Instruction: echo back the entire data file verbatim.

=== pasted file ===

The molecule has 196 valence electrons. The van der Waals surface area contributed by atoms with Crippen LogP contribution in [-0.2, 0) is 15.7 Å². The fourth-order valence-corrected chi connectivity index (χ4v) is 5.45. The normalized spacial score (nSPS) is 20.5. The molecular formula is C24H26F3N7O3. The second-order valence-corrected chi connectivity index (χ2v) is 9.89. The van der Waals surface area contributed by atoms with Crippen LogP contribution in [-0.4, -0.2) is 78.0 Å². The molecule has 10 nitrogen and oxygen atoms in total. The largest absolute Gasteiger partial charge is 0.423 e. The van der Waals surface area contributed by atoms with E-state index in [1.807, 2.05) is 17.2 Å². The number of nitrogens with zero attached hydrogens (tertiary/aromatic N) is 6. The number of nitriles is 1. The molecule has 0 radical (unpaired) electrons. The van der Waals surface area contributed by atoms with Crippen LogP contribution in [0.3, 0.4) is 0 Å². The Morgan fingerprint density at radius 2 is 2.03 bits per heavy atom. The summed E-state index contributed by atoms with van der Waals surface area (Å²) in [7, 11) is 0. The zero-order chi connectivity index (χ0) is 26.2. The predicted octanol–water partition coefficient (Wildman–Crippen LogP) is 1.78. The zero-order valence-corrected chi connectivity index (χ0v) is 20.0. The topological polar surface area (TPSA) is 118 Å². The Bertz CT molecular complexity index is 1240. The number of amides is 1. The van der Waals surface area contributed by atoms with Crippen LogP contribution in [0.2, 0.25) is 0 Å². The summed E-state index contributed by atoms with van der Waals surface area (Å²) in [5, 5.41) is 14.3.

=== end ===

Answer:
The molecule has 196 valence electrons. The van der Waals surface area contributed by atoms with Crippen LogP contribution in [-0.2, 0) is 15.7 Å². The fourth-order valence-corrected chi connectivity index (χ4v) is 5.45. The normalized spacial score (nSPS) is 20.5. The molecular formula is C24H26F3N7O3. The second-order valence-corrected chi connectivity index (χ2v) is 9.89. The van der Waals surface area contributed by atoms with Crippen LogP contribution in [-0.4, -0.2) is 78.0 Å². The molecule has 10 nitrogen and oxygen atoms in total. The largest absolute Gasteiger partial charge is 0.423 e. The van der Waals surface area contributed by atoms with E-state index in [1.807, 2.05) is 17.2 Å². The number of nitrogens with zero attached hydrogens (tertiary/aromatic N) is 6. The number of nitriles is 1. The molecule has 0 radical (unpaired) electrons. The van der Waals surface area contributed by atoms with Crippen LogP contribution in [0.3, 0.4) is 0 Å². The Morgan fingerprint density at radius 2 is 2.03 bits per heavy atom. The summed E-state index contributed by atoms with van der Waals surface area (Å²) in [7, 11) is 0. The zero-order chi connectivity index (χ0) is 26.2. The predicted octanol–water partition coefficient (Wildman–Crippen LogP) is 1.78. The zero-order valence-corrected chi connectivity index (χ0v) is 20.0. The topological polar surface area (TPSA) is 118 Å². The Bertz CT molecular complexity index is 1240. The number of amides is 1. The van der Waals surface area contributed by atoms with Crippen LogP contribution in [0.2, 0.25) is 0 Å². The summed E-state index contributed by atoms with van der Waals surface area (Å²) in [5, 5.41) is 14.3.